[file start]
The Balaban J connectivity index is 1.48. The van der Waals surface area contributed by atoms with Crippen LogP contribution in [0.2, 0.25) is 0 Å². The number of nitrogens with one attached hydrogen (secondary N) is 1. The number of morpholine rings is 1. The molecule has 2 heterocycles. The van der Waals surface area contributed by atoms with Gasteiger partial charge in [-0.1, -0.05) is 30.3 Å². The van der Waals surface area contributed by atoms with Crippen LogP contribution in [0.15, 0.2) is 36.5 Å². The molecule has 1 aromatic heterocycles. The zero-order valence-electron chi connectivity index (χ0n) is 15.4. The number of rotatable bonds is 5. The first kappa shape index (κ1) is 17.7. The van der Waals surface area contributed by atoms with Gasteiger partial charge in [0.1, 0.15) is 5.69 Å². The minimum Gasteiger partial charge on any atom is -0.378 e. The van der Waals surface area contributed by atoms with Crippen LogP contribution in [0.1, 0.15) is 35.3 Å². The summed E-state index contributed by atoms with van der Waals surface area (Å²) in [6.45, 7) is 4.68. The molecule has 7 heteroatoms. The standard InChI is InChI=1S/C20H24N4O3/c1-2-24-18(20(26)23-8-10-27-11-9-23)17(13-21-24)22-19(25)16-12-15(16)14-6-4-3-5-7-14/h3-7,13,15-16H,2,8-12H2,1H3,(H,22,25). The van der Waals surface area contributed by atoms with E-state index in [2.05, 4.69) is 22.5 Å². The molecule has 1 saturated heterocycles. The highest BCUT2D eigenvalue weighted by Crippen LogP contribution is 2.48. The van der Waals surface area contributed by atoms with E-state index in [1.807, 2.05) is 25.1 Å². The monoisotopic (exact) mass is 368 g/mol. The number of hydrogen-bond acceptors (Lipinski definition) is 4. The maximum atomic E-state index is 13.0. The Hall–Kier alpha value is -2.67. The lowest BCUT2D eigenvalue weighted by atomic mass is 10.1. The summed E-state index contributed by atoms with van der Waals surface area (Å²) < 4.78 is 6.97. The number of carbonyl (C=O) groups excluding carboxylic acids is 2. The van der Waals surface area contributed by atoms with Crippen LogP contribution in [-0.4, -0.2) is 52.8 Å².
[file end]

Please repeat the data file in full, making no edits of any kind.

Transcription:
The Balaban J connectivity index is 1.48. The van der Waals surface area contributed by atoms with Crippen LogP contribution in [0.2, 0.25) is 0 Å². The number of nitrogens with one attached hydrogen (secondary N) is 1. The number of morpholine rings is 1. The molecule has 2 heterocycles. The van der Waals surface area contributed by atoms with Gasteiger partial charge in [-0.1, -0.05) is 30.3 Å². The van der Waals surface area contributed by atoms with Crippen LogP contribution in [0.15, 0.2) is 36.5 Å². The molecule has 1 aromatic heterocycles. The zero-order valence-electron chi connectivity index (χ0n) is 15.4. The number of rotatable bonds is 5. The first kappa shape index (κ1) is 17.7. The van der Waals surface area contributed by atoms with Gasteiger partial charge in [0.1, 0.15) is 5.69 Å². The minimum Gasteiger partial charge on any atom is -0.378 e. The van der Waals surface area contributed by atoms with Crippen LogP contribution in [0.1, 0.15) is 35.3 Å². The summed E-state index contributed by atoms with van der Waals surface area (Å²) in [6.45, 7) is 4.68. The molecule has 7 heteroatoms. The standard InChI is InChI=1S/C20H24N4O3/c1-2-24-18(20(26)23-8-10-27-11-9-23)17(13-21-24)22-19(25)16-12-15(16)14-6-4-3-5-7-14/h3-7,13,15-16H,2,8-12H2,1H3,(H,22,25). The van der Waals surface area contributed by atoms with E-state index in [2.05, 4.69) is 22.5 Å². The molecule has 1 saturated heterocycles. The highest BCUT2D eigenvalue weighted by Crippen LogP contribution is 2.48. The van der Waals surface area contributed by atoms with E-state index in [1.807, 2.05) is 25.1 Å². The monoisotopic (exact) mass is 368 g/mol. The number of hydrogen-bond acceptors (Lipinski definition) is 4. The maximum atomic E-state index is 13.0. The Hall–Kier alpha value is -2.67. The lowest BCUT2D eigenvalue weighted by atomic mass is 10.1. The summed E-state index contributed by atoms with van der Waals surface area (Å²) < 4.78 is 6.97. The number of carbonyl (C=O) groups excluding carboxylic acids is 2. The van der Waals surface area contributed by atoms with Crippen LogP contribution in [-0.4, -0.2) is 52.8 Å².